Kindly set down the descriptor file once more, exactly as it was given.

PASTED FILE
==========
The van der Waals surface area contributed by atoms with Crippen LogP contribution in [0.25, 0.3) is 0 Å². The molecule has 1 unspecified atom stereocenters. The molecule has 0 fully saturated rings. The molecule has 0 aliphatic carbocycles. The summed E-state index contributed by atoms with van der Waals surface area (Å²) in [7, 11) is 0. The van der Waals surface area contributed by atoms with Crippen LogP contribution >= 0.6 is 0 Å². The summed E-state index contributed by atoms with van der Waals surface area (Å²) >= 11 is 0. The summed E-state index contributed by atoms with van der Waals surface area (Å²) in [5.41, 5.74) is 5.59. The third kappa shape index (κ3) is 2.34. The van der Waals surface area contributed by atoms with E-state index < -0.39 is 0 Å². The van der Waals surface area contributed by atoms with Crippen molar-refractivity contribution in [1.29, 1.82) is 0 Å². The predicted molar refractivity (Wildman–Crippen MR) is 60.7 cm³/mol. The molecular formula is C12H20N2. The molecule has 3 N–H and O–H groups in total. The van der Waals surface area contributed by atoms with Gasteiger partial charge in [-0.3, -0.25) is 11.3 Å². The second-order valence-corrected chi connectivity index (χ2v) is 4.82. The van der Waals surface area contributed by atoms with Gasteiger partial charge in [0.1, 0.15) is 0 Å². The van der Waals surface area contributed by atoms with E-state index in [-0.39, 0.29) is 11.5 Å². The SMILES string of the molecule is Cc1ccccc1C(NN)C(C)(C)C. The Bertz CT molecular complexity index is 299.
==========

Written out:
The van der Waals surface area contributed by atoms with Crippen LogP contribution in [0.25, 0.3) is 0 Å². The molecule has 1 unspecified atom stereocenters. The molecule has 0 fully saturated rings. The molecule has 0 aliphatic carbocycles. The summed E-state index contributed by atoms with van der Waals surface area (Å²) in [7, 11) is 0. The van der Waals surface area contributed by atoms with Crippen LogP contribution >= 0.6 is 0 Å². The summed E-state index contributed by atoms with van der Waals surface area (Å²) >= 11 is 0. The summed E-state index contributed by atoms with van der Waals surface area (Å²) in [5.41, 5.74) is 5.59. The third kappa shape index (κ3) is 2.34. The van der Waals surface area contributed by atoms with E-state index < -0.39 is 0 Å². The van der Waals surface area contributed by atoms with Crippen molar-refractivity contribution in [1.29, 1.82) is 0 Å². The predicted molar refractivity (Wildman–Crippen MR) is 60.7 cm³/mol. The molecular formula is C12H20N2. The molecule has 3 N–H and O–H groups in total. The van der Waals surface area contributed by atoms with Gasteiger partial charge in [-0.3, -0.25) is 11.3 Å². The second-order valence-corrected chi connectivity index (χ2v) is 4.82. The van der Waals surface area contributed by atoms with Gasteiger partial charge in [0.1, 0.15) is 0 Å². The van der Waals surface area contributed by atoms with E-state index in [-0.39, 0.29) is 11.5 Å². The SMILES string of the molecule is Cc1ccccc1C(NN)C(C)(C)C. The Bertz CT molecular complexity index is 299.